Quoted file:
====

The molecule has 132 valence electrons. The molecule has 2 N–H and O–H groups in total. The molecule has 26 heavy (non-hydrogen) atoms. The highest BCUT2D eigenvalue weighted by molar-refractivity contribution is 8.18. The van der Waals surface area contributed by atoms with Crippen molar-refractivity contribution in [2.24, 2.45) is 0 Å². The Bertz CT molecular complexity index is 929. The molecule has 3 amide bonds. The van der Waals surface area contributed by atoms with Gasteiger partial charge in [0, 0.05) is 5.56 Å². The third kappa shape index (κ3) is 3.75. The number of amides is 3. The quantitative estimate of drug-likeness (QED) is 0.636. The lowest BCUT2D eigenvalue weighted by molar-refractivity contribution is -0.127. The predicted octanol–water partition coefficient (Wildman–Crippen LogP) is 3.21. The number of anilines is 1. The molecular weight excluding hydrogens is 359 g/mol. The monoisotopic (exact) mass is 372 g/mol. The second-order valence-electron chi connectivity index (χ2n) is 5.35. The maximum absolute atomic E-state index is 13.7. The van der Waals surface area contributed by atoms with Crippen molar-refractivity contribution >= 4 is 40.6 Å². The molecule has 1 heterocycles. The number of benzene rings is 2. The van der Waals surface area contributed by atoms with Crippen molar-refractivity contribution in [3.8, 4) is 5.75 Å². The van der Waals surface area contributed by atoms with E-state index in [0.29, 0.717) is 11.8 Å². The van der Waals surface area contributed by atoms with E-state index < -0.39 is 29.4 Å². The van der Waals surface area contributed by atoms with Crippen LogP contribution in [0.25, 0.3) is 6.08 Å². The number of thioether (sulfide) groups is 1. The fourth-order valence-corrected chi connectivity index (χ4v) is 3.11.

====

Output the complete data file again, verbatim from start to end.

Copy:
The molecule has 132 valence electrons. The molecule has 2 N–H and O–H groups in total. The molecule has 26 heavy (non-hydrogen) atoms. The highest BCUT2D eigenvalue weighted by molar-refractivity contribution is 8.18. The van der Waals surface area contributed by atoms with Crippen molar-refractivity contribution in [2.24, 2.45) is 0 Å². The Bertz CT molecular complexity index is 929. The molecule has 3 amide bonds. The van der Waals surface area contributed by atoms with Gasteiger partial charge in [0, 0.05) is 5.56 Å². The third kappa shape index (κ3) is 3.75. The number of amides is 3. The quantitative estimate of drug-likeness (QED) is 0.636. The lowest BCUT2D eigenvalue weighted by molar-refractivity contribution is -0.127. The predicted octanol–water partition coefficient (Wildman–Crippen LogP) is 3.21. The number of anilines is 1. The molecular weight excluding hydrogens is 359 g/mol. The monoisotopic (exact) mass is 372 g/mol. The second-order valence-electron chi connectivity index (χ2n) is 5.35. The maximum absolute atomic E-state index is 13.7. The van der Waals surface area contributed by atoms with Crippen molar-refractivity contribution >= 4 is 40.6 Å². The molecule has 1 heterocycles. The number of benzene rings is 2. The van der Waals surface area contributed by atoms with Crippen molar-refractivity contribution in [3.8, 4) is 5.75 Å². The van der Waals surface area contributed by atoms with E-state index in [0.29, 0.717) is 11.8 Å². The van der Waals surface area contributed by atoms with E-state index < -0.39 is 29.4 Å². The van der Waals surface area contributed by atoms with Crippen LogP contribution in [0.25, 0.3) is 6.08 Å². The number of thioether (sulfide) groups is 1. The fourth-order valence-corrected chi connectivity index (χ4v) is 3.11.